### Do-notation can be misleading

Wednesday, August 13th, 2014Consider the following function:

oddness :: Maybe Int oddness = do let a = Just 1 :: Maybe Int b <- a return b |

Perfectly fine, albeit contrived, redundant, etc. Bear with me. Now consider what happens if we change the value of `a`

:

oddness :: Maybe Int oddness = do let a = Nothing :: Maybe Int b <- a return b |

This looks odd, because it looks like we’re extracting the value from `a`

into `b`

, and then passing it to `return`

– it looks like there’s some `Int`

we extract from `Nothing`

, and calling `return`

converts it back to `Nothing`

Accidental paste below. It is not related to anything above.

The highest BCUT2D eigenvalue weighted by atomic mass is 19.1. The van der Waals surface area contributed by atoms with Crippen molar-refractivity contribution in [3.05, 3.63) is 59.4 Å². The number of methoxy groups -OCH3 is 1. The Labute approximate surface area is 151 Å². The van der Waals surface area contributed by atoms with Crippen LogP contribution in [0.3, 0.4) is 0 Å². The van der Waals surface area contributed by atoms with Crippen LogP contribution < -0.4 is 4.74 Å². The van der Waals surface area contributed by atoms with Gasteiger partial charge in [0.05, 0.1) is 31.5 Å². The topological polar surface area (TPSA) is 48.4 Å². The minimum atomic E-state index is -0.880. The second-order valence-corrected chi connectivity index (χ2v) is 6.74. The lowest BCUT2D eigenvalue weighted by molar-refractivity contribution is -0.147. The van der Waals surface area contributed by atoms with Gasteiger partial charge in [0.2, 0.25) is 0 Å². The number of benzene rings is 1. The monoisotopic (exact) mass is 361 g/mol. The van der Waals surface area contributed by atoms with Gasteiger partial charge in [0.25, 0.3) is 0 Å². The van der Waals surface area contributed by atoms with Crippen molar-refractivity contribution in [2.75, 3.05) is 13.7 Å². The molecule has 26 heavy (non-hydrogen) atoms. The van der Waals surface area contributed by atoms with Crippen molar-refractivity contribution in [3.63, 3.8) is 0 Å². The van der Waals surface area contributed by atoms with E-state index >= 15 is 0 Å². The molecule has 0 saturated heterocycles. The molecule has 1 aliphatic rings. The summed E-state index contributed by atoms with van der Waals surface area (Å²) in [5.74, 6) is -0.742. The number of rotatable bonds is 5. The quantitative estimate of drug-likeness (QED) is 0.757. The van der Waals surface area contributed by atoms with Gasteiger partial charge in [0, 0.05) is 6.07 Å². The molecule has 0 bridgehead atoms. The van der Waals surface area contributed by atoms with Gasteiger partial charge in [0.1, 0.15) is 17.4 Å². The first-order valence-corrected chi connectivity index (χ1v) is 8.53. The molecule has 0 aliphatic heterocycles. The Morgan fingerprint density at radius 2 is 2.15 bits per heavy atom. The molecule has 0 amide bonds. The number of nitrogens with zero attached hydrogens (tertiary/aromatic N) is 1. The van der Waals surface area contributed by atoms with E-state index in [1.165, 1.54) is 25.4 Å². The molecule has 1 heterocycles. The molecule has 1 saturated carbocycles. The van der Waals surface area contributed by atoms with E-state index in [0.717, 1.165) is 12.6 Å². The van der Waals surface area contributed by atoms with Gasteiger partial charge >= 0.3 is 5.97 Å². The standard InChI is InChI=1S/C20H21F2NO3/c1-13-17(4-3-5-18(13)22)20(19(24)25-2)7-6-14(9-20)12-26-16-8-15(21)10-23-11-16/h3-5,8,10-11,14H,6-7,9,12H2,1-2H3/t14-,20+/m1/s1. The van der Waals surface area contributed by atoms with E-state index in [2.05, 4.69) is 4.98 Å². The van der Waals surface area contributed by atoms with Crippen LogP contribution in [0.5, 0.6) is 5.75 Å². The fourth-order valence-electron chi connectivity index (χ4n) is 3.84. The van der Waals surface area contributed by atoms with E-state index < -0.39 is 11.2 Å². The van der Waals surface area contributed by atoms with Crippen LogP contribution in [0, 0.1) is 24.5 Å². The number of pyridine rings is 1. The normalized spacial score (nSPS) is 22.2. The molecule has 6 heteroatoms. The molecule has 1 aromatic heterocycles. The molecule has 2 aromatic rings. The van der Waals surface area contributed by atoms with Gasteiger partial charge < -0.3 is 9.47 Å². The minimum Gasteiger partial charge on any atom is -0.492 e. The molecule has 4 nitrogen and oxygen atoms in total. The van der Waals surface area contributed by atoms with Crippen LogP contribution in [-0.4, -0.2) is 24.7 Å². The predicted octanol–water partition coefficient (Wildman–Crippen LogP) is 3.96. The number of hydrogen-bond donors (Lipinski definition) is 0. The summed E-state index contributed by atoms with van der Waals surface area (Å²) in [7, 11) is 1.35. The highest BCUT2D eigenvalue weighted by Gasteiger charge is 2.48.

.

But of course, we know that this do-notation desugars to something like:

oddness :: Maybe Int oddness = let a = Nothing :: Maybe Int in a >>= \b -> return b |

And recall the definition of `(>>=)`

for `Maybe`

:

instance Monad Maybe where (Just x) >>= k = k x Nothing >>= _ = Nothing |

So what’s happening here is that what’s on the right of `(>>=)`

remains unevaluated, and `Nothing`

is the result. Mystery solved.